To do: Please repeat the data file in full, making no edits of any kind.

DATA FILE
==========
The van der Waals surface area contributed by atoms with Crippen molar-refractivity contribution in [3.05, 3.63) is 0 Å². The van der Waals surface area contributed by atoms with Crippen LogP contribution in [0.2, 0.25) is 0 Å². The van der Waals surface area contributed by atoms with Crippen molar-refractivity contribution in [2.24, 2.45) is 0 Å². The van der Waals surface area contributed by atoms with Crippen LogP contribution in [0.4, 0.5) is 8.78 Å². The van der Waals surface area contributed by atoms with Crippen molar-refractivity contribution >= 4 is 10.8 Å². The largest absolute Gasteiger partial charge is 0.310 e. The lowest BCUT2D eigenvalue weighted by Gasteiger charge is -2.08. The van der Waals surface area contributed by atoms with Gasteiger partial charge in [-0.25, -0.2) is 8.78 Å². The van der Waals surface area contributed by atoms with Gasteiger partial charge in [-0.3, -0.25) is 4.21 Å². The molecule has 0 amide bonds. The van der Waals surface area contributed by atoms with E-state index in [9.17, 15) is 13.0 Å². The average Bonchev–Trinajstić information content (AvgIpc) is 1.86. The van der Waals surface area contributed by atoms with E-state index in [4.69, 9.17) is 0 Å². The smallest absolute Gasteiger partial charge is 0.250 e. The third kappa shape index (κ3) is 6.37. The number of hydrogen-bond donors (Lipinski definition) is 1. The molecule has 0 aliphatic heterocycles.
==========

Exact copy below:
The van der Waals surface area contributed by atoms with Crippen molar-refractivity contribution in [3.05, 3.63) is 0 Å². The van der Waals surface area contributed by atoms with Crippen LogP contribution in [0.2, 0.25) is 0 Å². The van der Waals surface area contributed by atoms with Crippen molar-refractivity contribution in [2.24, 2.45) is 0 Å². The van der Waals surface area contributed by atoms with Crippen LogP contribution in [0.4, 0.5) is 8.78 Å². The van der Waals surface area contributed by atoms with Crippen molar-refractivity contribution >= 4 is 10.8 Å². The largest absolute Gasteiger partial charge is 0.310 e. The lowest BCUT2D eigenvalue weighted by Gasteiger charge is -2.08. The van der Waals surface area contributed by atoms with Gasteiger partial charge in [-0.25, -0.2) is 8.78 Å². The van der Waals surface area contributed by atoms with Gasteiger partial charge in [-0.3, -0.25) is 4.21 Å². The molecule has 0 amide bonds. The van der Waals surface area contributed by atoms with E-state index in [9.17, 15) is 13.0 Å². The average Bonchev–Trinajstić information content (AvgIpc) is 1.86. The van der Waals surface area contributed by atoms with E-state index in [4.69, 9.17) is 0 Å². The smallest absolute Gasteiger partial charge is 0.250 e. The third kappa shape index (κ3) is 6.37. The number of hydrogen-bond donors (Lipinski definition) is 1. The molecule has 0 aliphatic heterocycles.